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Archive for the ‘Literature’ Category

What book did you recently read that satisfied you so much that you just HAD to recommend it to your friends who read?
My answer is “The Bottoms” by Joe R Lansdale
A thriller with echoes of William Faulkner and Harper Lee, The Bottoms is classic American storytelling in its truest, darkest, and more affecting form.
Its 1933 in East Texas and the Depression lingers in the air like a slow moving storm. When a young Harry Collins and his little sister stumble across the body of a black woman who has been savagely mutilated and left to die in the bottoms of the Sabine River, their small town is instantly charged with tension. When a second body turns up, this time of a white woman, there is little Harry can do from stopping his Klan neighbors from lynching an innocent black man. Together with his younger sister, Harry sets out to discover who the real killer is, and to do so they will search for a truth that resides far deeper than any river or skin color.

BAD PARENTS Appalling parents abound in The Goldfinch – particularly fathers. Larry Decker and Mr Pavlikovsky compete for the worst father award, both beating their sons whilst failing to nurture or even feed them. Hobie’s father is a sadistic bully who forces his son to work for him without pay. Welty’s father abandons his son and his daughter as one is disabled and the other illegitimate.
Note: Miserable families have distinct strains, often caused by bad fathers. Tartt gets it!  Tolstoy recognized that happy families are much alike, but miserable ones have distinct factors that give rise to and exacerbate the misery.

You won’t believe some of the language Truman uses. Cant print what’s in the snippet below.. Funny how Amazon let a typo get by.

“Soon after we were married, I discovered there was a fine reason why her eyes had such a marvelous moronic serenity. She was a moron. Or damn near. Certainly she wasn’t playing with a full deck. Good old humorless hulking Hulga, yet so dainty and mincingly clean—housewifey.”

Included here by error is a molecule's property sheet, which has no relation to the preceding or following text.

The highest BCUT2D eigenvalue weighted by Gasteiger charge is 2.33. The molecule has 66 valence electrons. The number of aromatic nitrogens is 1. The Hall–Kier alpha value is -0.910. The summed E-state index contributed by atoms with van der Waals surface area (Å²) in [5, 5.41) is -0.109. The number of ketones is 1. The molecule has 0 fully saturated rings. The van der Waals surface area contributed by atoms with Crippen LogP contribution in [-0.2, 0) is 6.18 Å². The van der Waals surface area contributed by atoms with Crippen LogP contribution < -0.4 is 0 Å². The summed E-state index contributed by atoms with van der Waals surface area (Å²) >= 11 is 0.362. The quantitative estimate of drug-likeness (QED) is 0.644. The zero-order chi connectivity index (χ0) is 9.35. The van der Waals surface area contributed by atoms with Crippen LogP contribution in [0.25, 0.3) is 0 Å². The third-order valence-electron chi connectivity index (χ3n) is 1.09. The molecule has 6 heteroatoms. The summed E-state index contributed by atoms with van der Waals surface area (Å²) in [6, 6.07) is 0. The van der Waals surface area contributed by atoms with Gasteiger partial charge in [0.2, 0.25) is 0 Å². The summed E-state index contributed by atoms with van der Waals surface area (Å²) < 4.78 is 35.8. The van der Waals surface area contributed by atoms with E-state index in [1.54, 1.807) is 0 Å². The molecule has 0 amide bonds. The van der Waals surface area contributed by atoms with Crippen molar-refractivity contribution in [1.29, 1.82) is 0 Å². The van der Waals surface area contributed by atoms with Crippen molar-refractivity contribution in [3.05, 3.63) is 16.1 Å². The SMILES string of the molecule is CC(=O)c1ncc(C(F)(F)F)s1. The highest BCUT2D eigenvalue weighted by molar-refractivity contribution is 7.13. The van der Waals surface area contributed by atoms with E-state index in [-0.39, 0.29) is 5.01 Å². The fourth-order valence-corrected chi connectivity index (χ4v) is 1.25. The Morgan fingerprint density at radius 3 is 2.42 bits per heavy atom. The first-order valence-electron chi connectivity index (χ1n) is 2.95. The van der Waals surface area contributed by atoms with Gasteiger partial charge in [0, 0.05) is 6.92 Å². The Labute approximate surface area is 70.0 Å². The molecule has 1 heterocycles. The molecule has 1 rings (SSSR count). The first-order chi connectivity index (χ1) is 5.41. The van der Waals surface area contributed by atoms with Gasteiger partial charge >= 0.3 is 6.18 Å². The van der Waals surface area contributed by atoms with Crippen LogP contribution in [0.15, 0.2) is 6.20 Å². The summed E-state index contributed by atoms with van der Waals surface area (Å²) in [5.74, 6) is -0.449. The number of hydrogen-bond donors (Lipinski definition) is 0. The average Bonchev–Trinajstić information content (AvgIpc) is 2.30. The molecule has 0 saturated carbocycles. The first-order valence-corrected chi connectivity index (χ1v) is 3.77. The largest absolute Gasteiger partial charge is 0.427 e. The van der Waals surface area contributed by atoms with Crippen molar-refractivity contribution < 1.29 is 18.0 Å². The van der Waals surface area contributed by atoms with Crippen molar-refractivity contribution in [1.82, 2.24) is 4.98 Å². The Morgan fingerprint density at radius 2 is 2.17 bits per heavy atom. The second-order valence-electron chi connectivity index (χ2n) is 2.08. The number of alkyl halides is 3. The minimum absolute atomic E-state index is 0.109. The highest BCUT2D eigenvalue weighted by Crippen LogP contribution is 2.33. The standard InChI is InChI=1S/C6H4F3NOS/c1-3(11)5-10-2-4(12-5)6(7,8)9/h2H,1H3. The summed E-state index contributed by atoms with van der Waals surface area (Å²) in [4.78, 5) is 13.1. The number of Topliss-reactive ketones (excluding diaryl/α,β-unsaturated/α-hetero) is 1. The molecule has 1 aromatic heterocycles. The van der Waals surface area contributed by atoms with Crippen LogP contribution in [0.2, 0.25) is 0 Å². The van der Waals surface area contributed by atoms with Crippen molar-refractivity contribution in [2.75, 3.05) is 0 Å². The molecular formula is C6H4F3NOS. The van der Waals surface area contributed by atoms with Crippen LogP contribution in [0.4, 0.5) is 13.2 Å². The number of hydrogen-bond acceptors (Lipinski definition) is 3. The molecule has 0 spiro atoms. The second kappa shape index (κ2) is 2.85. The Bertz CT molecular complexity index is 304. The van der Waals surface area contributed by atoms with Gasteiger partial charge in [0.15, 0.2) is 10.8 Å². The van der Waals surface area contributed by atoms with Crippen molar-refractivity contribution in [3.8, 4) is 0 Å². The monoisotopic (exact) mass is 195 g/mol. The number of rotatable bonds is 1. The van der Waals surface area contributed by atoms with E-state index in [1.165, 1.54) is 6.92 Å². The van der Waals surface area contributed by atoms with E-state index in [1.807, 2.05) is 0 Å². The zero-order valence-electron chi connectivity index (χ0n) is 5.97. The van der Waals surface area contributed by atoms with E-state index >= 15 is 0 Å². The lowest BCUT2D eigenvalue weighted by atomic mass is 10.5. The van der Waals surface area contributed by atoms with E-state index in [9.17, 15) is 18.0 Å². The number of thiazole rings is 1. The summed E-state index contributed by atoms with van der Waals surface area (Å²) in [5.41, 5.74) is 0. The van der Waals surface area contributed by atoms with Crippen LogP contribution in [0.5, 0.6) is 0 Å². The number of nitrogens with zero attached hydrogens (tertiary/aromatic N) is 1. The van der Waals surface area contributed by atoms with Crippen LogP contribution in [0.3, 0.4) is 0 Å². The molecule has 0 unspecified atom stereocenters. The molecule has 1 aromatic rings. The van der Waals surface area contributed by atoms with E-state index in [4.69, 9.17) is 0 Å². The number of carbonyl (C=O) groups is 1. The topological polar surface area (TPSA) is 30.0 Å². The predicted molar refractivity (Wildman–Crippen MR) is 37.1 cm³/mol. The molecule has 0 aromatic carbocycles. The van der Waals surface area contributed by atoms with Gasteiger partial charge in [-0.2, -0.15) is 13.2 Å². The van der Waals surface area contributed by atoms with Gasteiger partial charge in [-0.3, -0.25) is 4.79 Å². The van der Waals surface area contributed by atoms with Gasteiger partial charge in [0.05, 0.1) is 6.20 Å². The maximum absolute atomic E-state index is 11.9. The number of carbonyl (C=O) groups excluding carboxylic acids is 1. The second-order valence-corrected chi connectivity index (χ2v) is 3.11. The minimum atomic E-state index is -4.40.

Hilarious! Truman’s wit & sharp tongue make this a fun read.Kitty has claws!

“I wish I could dash downstairs and find a bus, the Magic Mushroom Express, a chartered torpedo that would rocket me to the end of the line, zoom me all the way to that halcyon discotheque: Father Flanagan’s Nigger Queen Kosher Café.”

Another quote I like “”A blond, and how!—his skin had the golden oleo gleam that comes from long Cherry Grove weekends. Yet, overall, he seemed decidedly moldy—a sort of suntanned Uriah Heep. “Yes?” he inquired in a voice that crawled coolly through the air like an exhalation of mentholated smoke.”
I finished it and gave it three stars out of four. If you don’t know these celebrities, it isn’t engaging, but I stuck it out because I like his style of writing, and he can sure read people! I did look up the identities of the characters (Wikipedia), and it made a lot more sense, but most of these people are long dead and not too relevant today.


What inspired Donna Tartt to write “The Goldfinch.

The Inspiration for The Goldfinch   Tartt’s initial idea to begin her novel with an explosion in an art gallery was inspired by a terrorist attack in 2000. The destruction of sixth century Buddhist carvings at Bamiyan in Afghanistan by Islamic fundamentalists prompted the idea of writing about terrorism and the destruction of art.

You simply must read “The Goldfinch.” Vanity Fair doesn’t speak for all of us

Then, there are some serious critics who just plain don’t like “The Goldfinch.”


I finally read the first of the 28 Tom Swift novels that I bought from Amazon for Kindle in 2012. “Tom Swift and His Motor Cycle.” It takes you back in time to the ’30s, and has everything a boy could want in a story. Action, adventure, villains, plots, conspiracies, etc.
I recommend this if, like me, you grew up after Tom Swift books were popular. I grew up on the Hardy Boys and Bamba the Jungle Boy.
Thanks to my good friend Drew Hevle for recommending this fine collection.
Included in this 2,401 page collection (for Kindle) are: